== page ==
Other Oklahomans

Carole Ann McLemore

Oklahoma Connection: Born in Tulsa, Oklahoma in 1960

Carole McLemore worked as an engineer at NASA starting in 1985. She helped design the International Space Station, among other work.

James Webb

Oklahoma Connection: Moved to Oklahoma in 1953

James Webb moved to Oklahoma City to work for Kerr McGee. In 1961 he became the administrator of NASA under President John F. Kennedy. He served until 1968, helping to get the first man on the moon.


Photo courtesy of National Aeronautics and Space Administration, nasa.gov (accessed January 16, 2013).

Jerry Elliott

Oklahoma Connection: Born in Oklahoma City, Oklahoma

Jerry Elliott is a Cherokee and Osage Indian. As a child he had a vision that he would help get people to the moon. He became an engineer for NASA in 1966. He worked on the Gemini, Apollo, and Space Shuttle programs. He was working in Mission Control when Apollo 11 landed on the moon. He also founded the American Indian Science and Engineering Society.


Jerry Elliott with Iron Eyes Cody and the Apollo-Soyuz docking module (22311.80.11.3.7, Jerry Elliott Collection, Oklahoma Historical Society Research Division).


Celebration in Mission Control Room during Apollo 11. Jerry Elliot’s childhood dream had come true. Photo courtesy of National Aeronautics and Space Administration, nasa.gov (accessed January 16, 2013).

Donna Shirley

Oklahoma Connection: Born in Pauls Valley, Oklahoma, in 1941

Donna Shirley dreamed of going to Mars as a little girl. She enrolled in the University of Oklahoma’s engineering program and her advisor told her “girls can’t be engineers.” In 1994 she became the Mars Program Manager in the Office of Mars Exploration. She helped get the first rover to land on Mars in 1997.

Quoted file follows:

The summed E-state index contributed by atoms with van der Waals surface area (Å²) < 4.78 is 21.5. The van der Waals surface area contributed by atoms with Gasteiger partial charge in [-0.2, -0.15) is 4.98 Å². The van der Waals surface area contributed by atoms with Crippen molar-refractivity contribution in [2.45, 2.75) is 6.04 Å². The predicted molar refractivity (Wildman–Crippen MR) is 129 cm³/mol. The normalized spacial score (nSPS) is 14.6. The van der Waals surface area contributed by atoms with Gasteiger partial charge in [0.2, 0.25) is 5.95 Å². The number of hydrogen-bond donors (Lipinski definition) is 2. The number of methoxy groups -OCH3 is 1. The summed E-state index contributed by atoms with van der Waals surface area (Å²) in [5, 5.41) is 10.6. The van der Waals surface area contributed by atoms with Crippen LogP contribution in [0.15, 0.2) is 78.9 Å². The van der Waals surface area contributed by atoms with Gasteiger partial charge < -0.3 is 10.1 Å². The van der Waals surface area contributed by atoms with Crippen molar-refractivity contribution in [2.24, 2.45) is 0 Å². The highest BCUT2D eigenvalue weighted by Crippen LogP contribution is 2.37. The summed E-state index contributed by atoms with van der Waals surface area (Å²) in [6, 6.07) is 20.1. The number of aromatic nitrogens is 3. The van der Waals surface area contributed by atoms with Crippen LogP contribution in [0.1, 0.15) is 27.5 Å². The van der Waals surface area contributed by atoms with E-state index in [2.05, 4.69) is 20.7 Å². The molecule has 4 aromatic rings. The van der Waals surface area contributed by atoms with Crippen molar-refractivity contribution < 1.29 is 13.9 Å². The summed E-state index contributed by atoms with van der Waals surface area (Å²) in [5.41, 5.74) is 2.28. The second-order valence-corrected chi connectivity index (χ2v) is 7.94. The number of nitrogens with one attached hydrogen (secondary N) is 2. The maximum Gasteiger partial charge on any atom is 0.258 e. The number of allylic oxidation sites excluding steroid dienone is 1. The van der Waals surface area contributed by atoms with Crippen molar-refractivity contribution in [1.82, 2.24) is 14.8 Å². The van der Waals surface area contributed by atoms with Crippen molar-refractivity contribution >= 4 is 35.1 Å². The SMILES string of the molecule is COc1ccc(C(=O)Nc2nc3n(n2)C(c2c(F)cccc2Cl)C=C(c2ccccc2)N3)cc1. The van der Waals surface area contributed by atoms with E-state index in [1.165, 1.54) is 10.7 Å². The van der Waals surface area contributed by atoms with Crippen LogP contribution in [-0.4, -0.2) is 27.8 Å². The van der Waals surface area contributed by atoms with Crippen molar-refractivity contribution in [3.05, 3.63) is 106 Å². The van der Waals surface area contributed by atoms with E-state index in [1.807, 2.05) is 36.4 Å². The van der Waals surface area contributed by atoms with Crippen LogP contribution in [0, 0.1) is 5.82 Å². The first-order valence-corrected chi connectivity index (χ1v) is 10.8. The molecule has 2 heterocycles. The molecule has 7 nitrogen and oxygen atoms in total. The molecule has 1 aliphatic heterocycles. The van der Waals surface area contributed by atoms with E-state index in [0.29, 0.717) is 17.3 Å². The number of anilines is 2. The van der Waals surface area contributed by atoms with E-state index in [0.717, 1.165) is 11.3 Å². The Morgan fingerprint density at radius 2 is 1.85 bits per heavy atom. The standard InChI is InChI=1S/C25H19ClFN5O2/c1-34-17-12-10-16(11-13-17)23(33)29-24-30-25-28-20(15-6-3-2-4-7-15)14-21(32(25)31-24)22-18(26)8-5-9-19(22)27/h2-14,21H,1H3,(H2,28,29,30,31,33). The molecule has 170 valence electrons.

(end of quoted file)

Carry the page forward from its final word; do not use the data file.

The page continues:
Read the transcript of an oral history featuring Donna Shirley (PDF)


Photo courtesy of National Aeronautics and Space Administration, nasa.gov (accessed January 16, 2013).

Velma Clark

Oklahoma Connection: Born in Custer City, Oklahoma, in 1910

Velma Clark graduated from Oklahoma A & M with a degree in journalism. In 1968 a company hired her to work on writing, editing, and proofing NASA handbooks.

Wiley Post

Oklahoma Connection: Born in Maysville, Oklahoma

Wiley Post is best known for setting a record for flying around the world. He also wanted to fly higher than anyone else had before. He could not do so, though, in his plane, the Winnie Mae, because it was made of wood. The pressure in the air was too strong to allow him to fly so high. So he contacted the B. F. Goodrich Company to design him a suit that would allow him to fly high into the atmosphere. In 1934 Wiley Post flew the Winnie Mae to 40,000 feet and later flew to as high as 50,000 feet. Wiley Post made it possible for astronauts to survive in space by helping develop the first pressurized suit.


Wiley Post in the pressurized suit (23115-AL-19-4, Arch Dixon Collection, Oklahoma Historical Society Research Division).


Wiley Post Helmet Replica (Oklahomans and Space, Oklahoma Historical Society Collections).

Geraldyn Cobb

Oklahoma Connection: Born in Norman, Oklahoma, in 1931

Geraldyn Cobb learned to fly her father’s plane by age twelve. She became the first woman astronaut trainee in 1960. She also became a consultant for the future use of women astronauts. In 1963 NASA decided not to use women astronauts. Cobb resigned and became a humanitarian aid worker to South America, winning many awards for her work.


Photo courtesy of National Aeronautics and Space Administration, nasa.gov (accessed January 16, 2013).

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